Those young women who won seven of the last eight Majors include: Naomi Osaka [a three-time champion], and Barty, Andreescu, Sofia Kenin [defending Australia champ] and Iga Swiatek. Add in 22-year-old Aryna Sabalenka, who arrived in Melbourne on a 14-match, three-title winning streak, and the top 20 has become a powerhouse of young players.

The wait for an equivalent surge in converting talent into Major titles has been longer on the ATP side, with the three most prolific winners at the highest level shutting out all-comers. But while Federer, like Williams, is 40 this year, Djokovic and Nadal will be 34 and 35 respectively come the summer.

Dominic Thiem was runner-up in Melbourne last year, narrowly losing out to Djokovic, but he went on to win his first Major at the US Open. He did so, however, without facing ‘the big three’ so many will be watching and waiting to see whether he can build on that solid foundation.

His problem may be less the men ahead of him than the ones behind. Because five men ranked from 4-10 are age 24 or under, led by Daniil Medvedev and his compatriot Andrey Rublev—and both Russians have impressed hugely already this season at the ATP Cup. In close order, too, are Stefanos Tsitsipas, Alexander Zverev, and Matteo Berrettini, with Denis Shapovalov not far behind, while the equally youthful Alex de Minaur and Felix Auger-Aliassime are top-20 players.

Zverev and Medvedev have already won multiple Masters titles, have reached a Major final, and, with Tsitsipas, have won the ATP Finals. Can they now take the ultimate step?

Bad luck for Britons

The only two British men in the main draw, No30 seed Dan Evans and No67 Cameron Norrie, have been drawn against one another in the first round, and with the prospect of Nadal in the third round.

Four British women feature in the women’s draw, and as luck would have it, qualifier Francesca Jones, making her debut Major appearance, opens against Shelby Rogers but is in the same segment as No58 Heather Watson, who first plays Kristyna Pliskova.

No13 seed Johanna Konta will face qualifier Kaja Juvan, and is in the eighth topped by defending champion Kenin.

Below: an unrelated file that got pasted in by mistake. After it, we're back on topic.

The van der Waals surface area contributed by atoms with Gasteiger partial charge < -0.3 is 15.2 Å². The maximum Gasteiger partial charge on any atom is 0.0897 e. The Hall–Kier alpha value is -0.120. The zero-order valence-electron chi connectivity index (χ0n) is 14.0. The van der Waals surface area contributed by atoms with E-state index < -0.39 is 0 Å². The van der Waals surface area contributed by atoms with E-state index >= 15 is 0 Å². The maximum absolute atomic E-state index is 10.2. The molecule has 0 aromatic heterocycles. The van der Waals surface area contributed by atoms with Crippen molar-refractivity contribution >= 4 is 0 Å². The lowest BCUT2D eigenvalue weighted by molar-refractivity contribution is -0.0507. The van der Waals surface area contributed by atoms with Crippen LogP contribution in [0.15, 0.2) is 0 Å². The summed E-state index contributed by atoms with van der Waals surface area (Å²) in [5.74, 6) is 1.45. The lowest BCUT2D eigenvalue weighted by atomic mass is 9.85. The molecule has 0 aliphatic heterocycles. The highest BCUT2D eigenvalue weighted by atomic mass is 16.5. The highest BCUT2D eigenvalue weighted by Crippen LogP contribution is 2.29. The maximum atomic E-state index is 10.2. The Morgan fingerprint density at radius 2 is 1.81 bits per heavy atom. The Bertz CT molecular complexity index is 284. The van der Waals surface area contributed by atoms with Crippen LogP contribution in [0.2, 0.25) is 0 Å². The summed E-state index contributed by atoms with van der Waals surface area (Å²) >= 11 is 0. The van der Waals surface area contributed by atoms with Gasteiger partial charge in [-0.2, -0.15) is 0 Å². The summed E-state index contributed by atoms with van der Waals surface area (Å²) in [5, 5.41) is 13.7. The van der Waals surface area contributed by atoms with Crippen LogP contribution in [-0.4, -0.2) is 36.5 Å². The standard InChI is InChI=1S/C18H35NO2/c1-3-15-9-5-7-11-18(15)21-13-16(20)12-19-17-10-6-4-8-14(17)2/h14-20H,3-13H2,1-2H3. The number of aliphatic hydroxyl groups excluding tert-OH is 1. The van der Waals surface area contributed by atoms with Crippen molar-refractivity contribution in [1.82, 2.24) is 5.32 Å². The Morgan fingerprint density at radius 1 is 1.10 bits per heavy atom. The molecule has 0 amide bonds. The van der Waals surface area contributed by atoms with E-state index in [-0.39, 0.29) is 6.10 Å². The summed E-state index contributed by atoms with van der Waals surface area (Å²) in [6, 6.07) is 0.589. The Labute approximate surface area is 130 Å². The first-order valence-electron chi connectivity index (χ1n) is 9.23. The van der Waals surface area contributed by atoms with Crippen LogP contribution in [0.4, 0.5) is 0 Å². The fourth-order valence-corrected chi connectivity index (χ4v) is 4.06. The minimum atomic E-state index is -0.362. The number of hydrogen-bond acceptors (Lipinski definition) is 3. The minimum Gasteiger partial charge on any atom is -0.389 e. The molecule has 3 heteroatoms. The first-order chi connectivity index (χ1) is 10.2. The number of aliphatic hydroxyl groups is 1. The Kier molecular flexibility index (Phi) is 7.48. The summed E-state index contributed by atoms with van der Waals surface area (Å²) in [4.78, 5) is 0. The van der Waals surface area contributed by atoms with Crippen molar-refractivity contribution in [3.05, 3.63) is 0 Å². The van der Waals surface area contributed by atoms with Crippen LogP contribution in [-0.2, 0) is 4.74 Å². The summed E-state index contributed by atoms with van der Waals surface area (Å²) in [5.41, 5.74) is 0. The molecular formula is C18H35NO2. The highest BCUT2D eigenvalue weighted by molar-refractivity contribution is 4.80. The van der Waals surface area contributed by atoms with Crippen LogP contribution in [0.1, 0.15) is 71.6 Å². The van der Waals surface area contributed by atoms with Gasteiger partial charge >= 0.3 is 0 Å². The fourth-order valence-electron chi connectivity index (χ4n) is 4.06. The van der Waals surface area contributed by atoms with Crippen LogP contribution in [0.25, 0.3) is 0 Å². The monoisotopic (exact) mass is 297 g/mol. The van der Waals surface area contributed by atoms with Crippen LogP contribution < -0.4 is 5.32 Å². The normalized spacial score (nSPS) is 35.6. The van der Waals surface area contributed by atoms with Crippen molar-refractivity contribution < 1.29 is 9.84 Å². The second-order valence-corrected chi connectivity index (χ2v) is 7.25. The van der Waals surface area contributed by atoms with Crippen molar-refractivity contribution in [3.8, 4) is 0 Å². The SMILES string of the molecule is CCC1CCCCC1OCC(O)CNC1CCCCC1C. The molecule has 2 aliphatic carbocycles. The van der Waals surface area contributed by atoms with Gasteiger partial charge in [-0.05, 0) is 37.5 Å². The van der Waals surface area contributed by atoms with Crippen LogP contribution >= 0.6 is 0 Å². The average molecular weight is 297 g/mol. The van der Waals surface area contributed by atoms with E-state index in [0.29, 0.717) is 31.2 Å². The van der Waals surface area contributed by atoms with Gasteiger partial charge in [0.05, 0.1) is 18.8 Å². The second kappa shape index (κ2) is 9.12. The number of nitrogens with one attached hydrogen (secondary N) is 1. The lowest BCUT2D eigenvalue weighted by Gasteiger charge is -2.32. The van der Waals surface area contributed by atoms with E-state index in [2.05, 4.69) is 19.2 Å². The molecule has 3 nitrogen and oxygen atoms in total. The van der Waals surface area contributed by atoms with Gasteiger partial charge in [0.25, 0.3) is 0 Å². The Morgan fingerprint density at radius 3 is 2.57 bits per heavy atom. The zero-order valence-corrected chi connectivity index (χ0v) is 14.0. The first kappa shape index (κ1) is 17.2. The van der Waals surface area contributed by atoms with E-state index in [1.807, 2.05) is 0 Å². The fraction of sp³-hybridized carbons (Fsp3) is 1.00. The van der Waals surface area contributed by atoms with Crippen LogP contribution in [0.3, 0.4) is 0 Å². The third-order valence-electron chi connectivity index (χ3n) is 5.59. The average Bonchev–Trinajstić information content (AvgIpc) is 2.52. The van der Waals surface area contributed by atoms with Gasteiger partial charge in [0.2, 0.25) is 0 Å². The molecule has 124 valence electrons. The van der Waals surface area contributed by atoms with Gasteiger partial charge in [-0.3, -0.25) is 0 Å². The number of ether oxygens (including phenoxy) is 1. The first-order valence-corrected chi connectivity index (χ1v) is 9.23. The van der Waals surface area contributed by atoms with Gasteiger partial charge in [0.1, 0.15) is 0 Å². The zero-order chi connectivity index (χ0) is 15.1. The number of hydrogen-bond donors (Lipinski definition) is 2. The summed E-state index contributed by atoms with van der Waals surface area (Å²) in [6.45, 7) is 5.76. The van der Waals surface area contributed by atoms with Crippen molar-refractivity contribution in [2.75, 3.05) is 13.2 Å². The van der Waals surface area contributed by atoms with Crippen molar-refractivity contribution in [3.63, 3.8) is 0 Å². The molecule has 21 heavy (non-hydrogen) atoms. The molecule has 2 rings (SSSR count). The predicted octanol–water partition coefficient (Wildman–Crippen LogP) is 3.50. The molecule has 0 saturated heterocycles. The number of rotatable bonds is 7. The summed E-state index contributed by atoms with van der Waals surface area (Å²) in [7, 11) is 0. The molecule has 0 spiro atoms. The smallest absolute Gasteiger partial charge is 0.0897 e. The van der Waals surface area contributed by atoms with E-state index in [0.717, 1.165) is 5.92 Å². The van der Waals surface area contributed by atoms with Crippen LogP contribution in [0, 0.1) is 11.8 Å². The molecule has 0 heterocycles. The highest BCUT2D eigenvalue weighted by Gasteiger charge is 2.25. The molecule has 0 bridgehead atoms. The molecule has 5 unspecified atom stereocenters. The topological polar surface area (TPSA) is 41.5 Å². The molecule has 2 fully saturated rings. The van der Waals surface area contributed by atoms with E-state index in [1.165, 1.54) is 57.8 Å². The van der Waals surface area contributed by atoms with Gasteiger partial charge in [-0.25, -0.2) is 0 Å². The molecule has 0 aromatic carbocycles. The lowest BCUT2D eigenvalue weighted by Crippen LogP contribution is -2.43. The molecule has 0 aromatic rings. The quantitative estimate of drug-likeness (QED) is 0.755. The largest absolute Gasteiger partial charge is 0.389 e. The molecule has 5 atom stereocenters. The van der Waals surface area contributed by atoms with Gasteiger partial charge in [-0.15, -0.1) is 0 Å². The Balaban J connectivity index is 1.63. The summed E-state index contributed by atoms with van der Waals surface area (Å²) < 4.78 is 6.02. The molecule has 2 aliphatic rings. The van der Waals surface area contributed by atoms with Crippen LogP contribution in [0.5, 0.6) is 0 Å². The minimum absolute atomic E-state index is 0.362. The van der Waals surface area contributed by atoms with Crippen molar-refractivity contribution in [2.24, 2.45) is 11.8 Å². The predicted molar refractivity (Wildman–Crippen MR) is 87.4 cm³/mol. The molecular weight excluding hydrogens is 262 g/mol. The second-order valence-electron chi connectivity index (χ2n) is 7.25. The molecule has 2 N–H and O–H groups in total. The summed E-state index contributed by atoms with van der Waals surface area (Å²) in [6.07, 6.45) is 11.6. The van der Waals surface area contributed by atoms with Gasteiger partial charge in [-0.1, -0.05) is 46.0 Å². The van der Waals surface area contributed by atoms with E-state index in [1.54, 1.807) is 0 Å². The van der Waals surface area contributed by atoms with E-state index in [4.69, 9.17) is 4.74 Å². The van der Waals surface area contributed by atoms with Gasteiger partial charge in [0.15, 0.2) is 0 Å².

In the bottom quarter, Katie Boulter, on a protected ranking after long nursing a back injury, faces a tricky opener against Daria Kasatkina, followed by Sabalenka in Round 2.

Other notable first round matches

· Karolina Muchova vs Jelena Ostapenko

· Yulia Putintseva vs Sloane Stephens

· Grigor Dimitrov vs Marin Cilic

· Kei Nishikori vs Pablo Carreno Busta

· Shapovalov vs Jannik Sinner

· Tsitsipas vs Gilles Simon

· Berrettini vs Kevin Anderson

Men’s tournament

Defending champion: Djokovic

Most titles: Djokovic (eight)

Former champs in draw: Djokovic (8), Wawrinka (1), Nadal (1)

Results so far in 2021:

· Delray Beach, Hubert Hurkacz beat Sebastian Korda

· Antalya Open, de Minaur beat Alexander Bublik

Seeds

1. Novak Djokovic

2. Rafael Nadal

3. Dominic Thiem

4. Daniil Medvedev

5. Stefanos Tsitsipas

6. Alexander Zverev

7. Andrey Rublev

8. Diego Schwartzman

9. Matteo Berrettini

10. Gael Monfils

11. Denis Shapovalov

12. Roberto Bautista Agut

13. David Goffin

14. Milos Raonic

15. Pablo Carreno Busta

16. Fabio Fognini

17. Stan Wawrinka

18. Grigor Dimitrov

19. Karen Khachanov

20. Felix Auger-Aliassime

21. Alex de Minaur

22. Borna Coric

23. Dusan Lajovic

24. Casper Ruud

25. Benoit Paire

26. Hubert Hurkacz

27. Taylor Fritz

28. Filip Krajinovic

29. Ugo Humbert

30. Dan Evans

31. Lorenzo Sonego

32. Adrian Mannarino

Missing main-draw players: Roger Federer (No5), Christian Garin (22), John Isner (24), Kyle Edmund (50), Alejandro Davidovich Fokina (54), Jo-Wilfried Tsonga (60), Fernando Verdasco (65), Lucas Pouille (74), Steve Johnson (75), Sebastian Korda (88), Joao Sousa (93), Philipp Kohlschrieber (100), Andy Murray (WC)

Women’s tournament

Defending champion: Sofia Kenin

Most titles: Margaret Court (11)

Former champs in draw: Kenin (1), Osaka (1), Serena Williams (7), Angelique Kerber (1), Victoria Azarenka (2)

Results so far in 2021:

· Abu Dhabi Open, Sabalenka beat Veronika Kudermetova

Seeds

1. Ashleigh Barty

2. Simona Halep

3. Naomi Osaka

4. Sofia Kenin

5. Elina Svitolina

6. Karolina Pliskova

7. Aryna Sabalenka

8. Bianca Andreescu

9. Petra Kvitova

10. Serena Williams

11. Belinda Bencic

12. Victoria Azarenka

13. Johanna Konta

14. Garbine Muguruza

15. Iga Swiatek

16. Petra Martic

17. Elena Rybakina

18. Elise Mertens

19. Marketa Vondrousova

20. Maria Sakkari

21. Anett Kontaveit

22. Jennifer Brady

23. Angelique Kerber

24. Alison Riske

25. Karolina Muchova

26. Yulia Putintseva

27. Ons Jabeur

28. Donna Vekic

29. Ekaterina Alexandrova

30. Qiang Wang

31. Shuai Zhang

Missing main-draw players: Kiki Bertens (10), Madison Keys (17), Dayana Yastremska (29), Amanda Anisimova (31), Magda Linette (42), Carla Suarez Navarro (87), Taylor Townsend (92)